The Lillehammer Scales: Measuring Common Motives for Vacation and Leisure Behavior
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Eight Norwegian leisure and travel motives are identified and partly employed in five different surveys. Four of the motive dimensions (Culture, Friends, Accomplishment and Peace/Quiet) may be viewed as conceptual replications of Beard & Ragheb’s (1983) influential Leisure Motivation Scales. Based mainly on related Norwegian research, four additional dimensions were added: Sun/warmth, Family, Nature and Fitness. Both ‘conventional’ and SEM-based analyses were valuable in assessing the data. All motive dimensions were measured by four-item summed scales, and Cronbach alphas generally suggested fair to good reliability. Neither ceiling nor floor effects were evident. CFA on separate scales also gave encouraging results, but suggested that “Congeneric” measurement models (Pedhazur & Schmelkin, 1991) should be preferred to “Tau-equivalent” and “Parallel measures” versions. Among the eight motive dimensions, Peace/Quiet, Family, Friends and Nature generally appear to be slightly more important than Culture, Fitness, Accomplishment and Sun/Warmth. Data also suggest extensive socio-demographic variation in scale scores, which should receive closer attention in future research. Attempts at assembling the full set of scales into a composite measurement model were less successful. However, useful insights were gained from this modeling. Clearly, some scales are highly correlated, indicating that orthogonal dimensional models are not likely to prove useful. Also, acceptable model fit could often be achieved through small and relatively trivial modifications that did not alter the basic structure of the model. Measurements on most scales were shown to be relatively stable, not changing much from before to after vacation trips. Diverse alterations and modifications of scales and scale items appear not to change results much, suggesting fairly robust procedures. A Norwegian standardization was also undertaken, providing a nationally representative basis for comparing and assessing future research using the scales. Preliminary work on the scales’ validity yielded promising results. Some scale scores were highly correlated with certain leisure behaviors, suggesting simple concurrent validity. Scales also contribute to leisure predictions in larger MIMIC models that include relevant socio-demographic variables. The eight motive dimensions and their measurement scales may accordingly prove useful to future research on vacation and leisure choice in the Norwegian population. Although not put to a formal test, the basic assumptions underlying this research are largely consistent with the results obtained.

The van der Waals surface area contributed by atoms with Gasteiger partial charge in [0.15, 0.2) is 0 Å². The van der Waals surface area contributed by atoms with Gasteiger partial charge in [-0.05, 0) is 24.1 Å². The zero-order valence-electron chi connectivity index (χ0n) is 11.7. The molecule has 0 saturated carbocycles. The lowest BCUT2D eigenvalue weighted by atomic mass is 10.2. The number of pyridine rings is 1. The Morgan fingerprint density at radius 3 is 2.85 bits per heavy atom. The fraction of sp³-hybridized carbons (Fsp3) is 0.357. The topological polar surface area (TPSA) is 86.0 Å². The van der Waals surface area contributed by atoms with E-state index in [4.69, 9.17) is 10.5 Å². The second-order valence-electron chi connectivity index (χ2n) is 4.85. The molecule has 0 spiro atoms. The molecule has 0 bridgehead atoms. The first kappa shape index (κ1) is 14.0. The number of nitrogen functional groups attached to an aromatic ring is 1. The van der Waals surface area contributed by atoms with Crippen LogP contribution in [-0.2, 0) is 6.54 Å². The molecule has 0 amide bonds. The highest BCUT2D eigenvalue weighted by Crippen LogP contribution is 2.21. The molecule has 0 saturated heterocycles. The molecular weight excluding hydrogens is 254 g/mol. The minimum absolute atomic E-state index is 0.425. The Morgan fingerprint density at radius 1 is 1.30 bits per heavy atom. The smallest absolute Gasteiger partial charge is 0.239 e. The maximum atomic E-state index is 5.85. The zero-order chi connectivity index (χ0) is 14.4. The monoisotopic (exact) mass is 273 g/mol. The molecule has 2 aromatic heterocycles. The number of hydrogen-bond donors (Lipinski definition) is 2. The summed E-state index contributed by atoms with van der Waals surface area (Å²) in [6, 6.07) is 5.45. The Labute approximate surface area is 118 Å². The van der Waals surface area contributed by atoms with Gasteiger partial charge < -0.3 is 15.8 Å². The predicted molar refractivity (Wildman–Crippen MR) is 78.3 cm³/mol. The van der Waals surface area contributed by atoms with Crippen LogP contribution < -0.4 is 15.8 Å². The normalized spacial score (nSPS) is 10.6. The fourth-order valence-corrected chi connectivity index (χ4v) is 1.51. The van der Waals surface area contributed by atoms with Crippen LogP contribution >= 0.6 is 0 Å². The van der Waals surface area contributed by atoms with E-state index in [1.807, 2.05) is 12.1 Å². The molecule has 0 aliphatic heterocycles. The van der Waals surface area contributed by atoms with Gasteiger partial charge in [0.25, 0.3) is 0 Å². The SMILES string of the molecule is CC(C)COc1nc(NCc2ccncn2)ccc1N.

Paper I: Tourism Analysis 10(2), Kleiven, J., Measuring Leisure and Travel Motives in Norway: Replicating and Supplementing the Leisure Motivation Scales, pp. 109-122. Copyright 2005 Cognizant Communication Corporation. Reproduced with permission. Published version.Paper II: Kleiven, J., Eight Scales for Leisure Travel Research - Replicating and Revising the Lillehammer Scales, 20 p. Research Report 131/2006. Lillehammer : Lillehammer University College, 2006. Reproduced with permission. Published version.Paper III: Tourism Analysis 10(3), Prebensen, N. K.; Kleiven, J., Stability in Outbound Travel Motivation: A Norwegian Example, pp. 233-245. Copyright 2006 Cognizant Communication Corporation. Reproduced with permission. Published version.Paper IV: Kleiven, J., 2000, Leisure Motives as Predictors of Activities: The Lillehammer Scales in a National Survey, pp. 65-73. In: Ruddy, J.; Flanagan, S. (Eds.), Tourism Destination Marketing: Gaining the Competitive Edge. Copyright 2000 Tourism Research Centre, Dublin Institute of Technology. Reproduced with permission. Published version.Paper V: Journal of Hospitality and Leisure Marketing 14(1), Prebensen, N. K.; Kleiven, J., Determined Sun-Seekers and Others - Travel Motives, Holiday Type, and Holiday Behavior Among Norwegian Charter Tourists, pp. 75-97. Copyright 2006 The Haworth Press, Inc. Full text not available in BORA due to publisher restrictions. The published version is available at: http://dx.doi.org/10.1300/J150v14n01_05
PublisherThe University of Bergen